SUICIDE AND SELF-HARM
Suicidal ideation refers to thinking about, considering, or planning suicide. The prevalence of serious suicidal thoughts is highest among adults aged 18-25 at 10.5%. Suicide is the 10th leading overall cause of death in the U.S., yet it is the 2nd leading cause of death amongst those under 24 years of age.
Self-harm can take the form of hurting oneself on purpose, usually as a way of coping with negative emotions, life events, and more. For those who self-harm, it can be seen as a way to have control over their body when they can’t control anything else in their life.
The number one way to prevent suicide and self-harm is to speak to a trusted source if you are worried someone is showing signs of either. You can do this with the help of Friends For Life. In the event of an emergency, call 911! READ MORE.
Dating violence is the intentional use of physical, sexual, verbal or emotional abuse by a person to harm, threaten, intimidate, or control another person in a dating relationship. Hundreds of thousands of young people experience dating abuse every year. 8% of high school students said they had experienced physical and/or sexual violence by someone they were dating.
Do you think your relationship is healthy? Is your partner supportive of the things that you do? Do they listen when you have something to say? Do they constantly check in on you? If you’re in doubt, click here to take a quiz on healthy relationships. Dating violence is never okay, no matter what form it comes in. If you know of someone who may be in a dating violence situation, please speak up. You can do this by using Friends for Life to submit an anonymous report. READ MORE.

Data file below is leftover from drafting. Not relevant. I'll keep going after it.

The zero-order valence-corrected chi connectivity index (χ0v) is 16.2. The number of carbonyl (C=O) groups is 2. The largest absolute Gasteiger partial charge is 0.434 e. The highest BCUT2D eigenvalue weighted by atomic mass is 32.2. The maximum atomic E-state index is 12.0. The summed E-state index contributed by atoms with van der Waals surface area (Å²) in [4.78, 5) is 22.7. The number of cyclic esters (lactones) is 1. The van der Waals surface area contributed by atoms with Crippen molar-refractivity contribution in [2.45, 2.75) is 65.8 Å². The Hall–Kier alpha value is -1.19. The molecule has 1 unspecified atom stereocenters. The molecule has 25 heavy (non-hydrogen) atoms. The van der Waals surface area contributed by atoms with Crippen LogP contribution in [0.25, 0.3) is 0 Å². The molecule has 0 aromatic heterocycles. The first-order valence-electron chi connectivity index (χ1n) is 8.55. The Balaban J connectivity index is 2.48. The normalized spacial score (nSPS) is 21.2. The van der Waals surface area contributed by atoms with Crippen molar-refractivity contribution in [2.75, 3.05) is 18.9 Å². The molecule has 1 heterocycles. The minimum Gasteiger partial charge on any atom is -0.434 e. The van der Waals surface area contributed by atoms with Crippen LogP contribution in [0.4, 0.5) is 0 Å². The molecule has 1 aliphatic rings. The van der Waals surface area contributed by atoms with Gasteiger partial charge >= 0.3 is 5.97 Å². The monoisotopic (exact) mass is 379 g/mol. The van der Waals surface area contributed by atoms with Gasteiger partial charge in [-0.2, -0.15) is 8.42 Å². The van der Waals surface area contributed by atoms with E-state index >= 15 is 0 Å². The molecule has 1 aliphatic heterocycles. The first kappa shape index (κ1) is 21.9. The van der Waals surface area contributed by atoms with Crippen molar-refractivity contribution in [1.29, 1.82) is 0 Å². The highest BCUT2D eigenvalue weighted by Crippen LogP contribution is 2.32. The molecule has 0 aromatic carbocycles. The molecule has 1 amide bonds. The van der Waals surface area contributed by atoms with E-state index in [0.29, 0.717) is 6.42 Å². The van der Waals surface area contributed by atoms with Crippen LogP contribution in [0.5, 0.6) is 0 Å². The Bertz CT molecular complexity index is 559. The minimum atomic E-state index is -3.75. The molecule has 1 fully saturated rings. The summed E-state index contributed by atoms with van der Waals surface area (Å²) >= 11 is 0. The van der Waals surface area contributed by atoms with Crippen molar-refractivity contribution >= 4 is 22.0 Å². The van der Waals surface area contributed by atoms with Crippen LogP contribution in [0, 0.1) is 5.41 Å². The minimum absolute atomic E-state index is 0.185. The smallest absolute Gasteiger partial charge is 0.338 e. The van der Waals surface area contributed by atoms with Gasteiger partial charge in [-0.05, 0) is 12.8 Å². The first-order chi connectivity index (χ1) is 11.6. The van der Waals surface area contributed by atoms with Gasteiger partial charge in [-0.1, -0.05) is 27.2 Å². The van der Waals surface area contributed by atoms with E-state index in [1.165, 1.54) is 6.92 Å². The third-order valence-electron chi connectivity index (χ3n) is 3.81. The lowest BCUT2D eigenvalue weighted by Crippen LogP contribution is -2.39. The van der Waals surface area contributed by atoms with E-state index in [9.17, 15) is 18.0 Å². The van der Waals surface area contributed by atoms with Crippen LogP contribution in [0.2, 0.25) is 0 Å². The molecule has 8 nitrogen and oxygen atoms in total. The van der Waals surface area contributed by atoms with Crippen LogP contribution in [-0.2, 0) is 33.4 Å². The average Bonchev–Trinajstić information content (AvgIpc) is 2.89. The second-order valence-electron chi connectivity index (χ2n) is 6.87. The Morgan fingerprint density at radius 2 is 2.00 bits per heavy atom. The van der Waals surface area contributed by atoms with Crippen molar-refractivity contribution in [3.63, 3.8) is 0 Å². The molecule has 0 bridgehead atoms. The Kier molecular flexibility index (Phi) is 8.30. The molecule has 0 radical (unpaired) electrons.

Sexual harassment encompasses many actions and behaviors including unwelcome sexual advances, requests for sexual favors, and other various verbal or physical harassment of a sexual nature. Harassment does not have to be of a sexual nature, however, and can include offensive remarks about a person's sex. Sexual harassment can happen anywhere, but is mainly seen and experienced at a school or place of employment.
Sexual harassment can come in many forms and may not always be apparently obvious, but no matter what, it is never okay. Anyone can be a victim or harasser no matter their gender or sexual orientation. In addition, the victim and harasser can have any relationship with each other, including being a direct manager, indirect supervisor, coworker, teacher, student, dating partner, friend, or peer. If you have information on suspected sexual harassment, we encourage you to use Friends for Life and send in an anonymous report. READ MORE.
How Does Friends for Life Work?
If you have a friend who may be dealing with one of the issues listed above, you may reach out to the Campus Crime Stoppers Friends for Life Hotline and get them help. Through Crime Stoppers, the information you provide remains anonymous and confidential. You could help make a difference in your friend’s life.
Campus Crime Stoppers Friends for Life may be contacted through the Crime Stoppers hotline, website, live web chat system, or a mobile app, which is operated by the Crime Stoppers of Tarrant County Call Center. The call center is staffed by trained personnel, who will take your calls and online and mobile app submissions and then send your information to the appropriate school and district contacts. You do not have to identify yourself and call takers will not ask your name; Campus Crime Stoppers “Friends for Life” is anonymous.Back To Top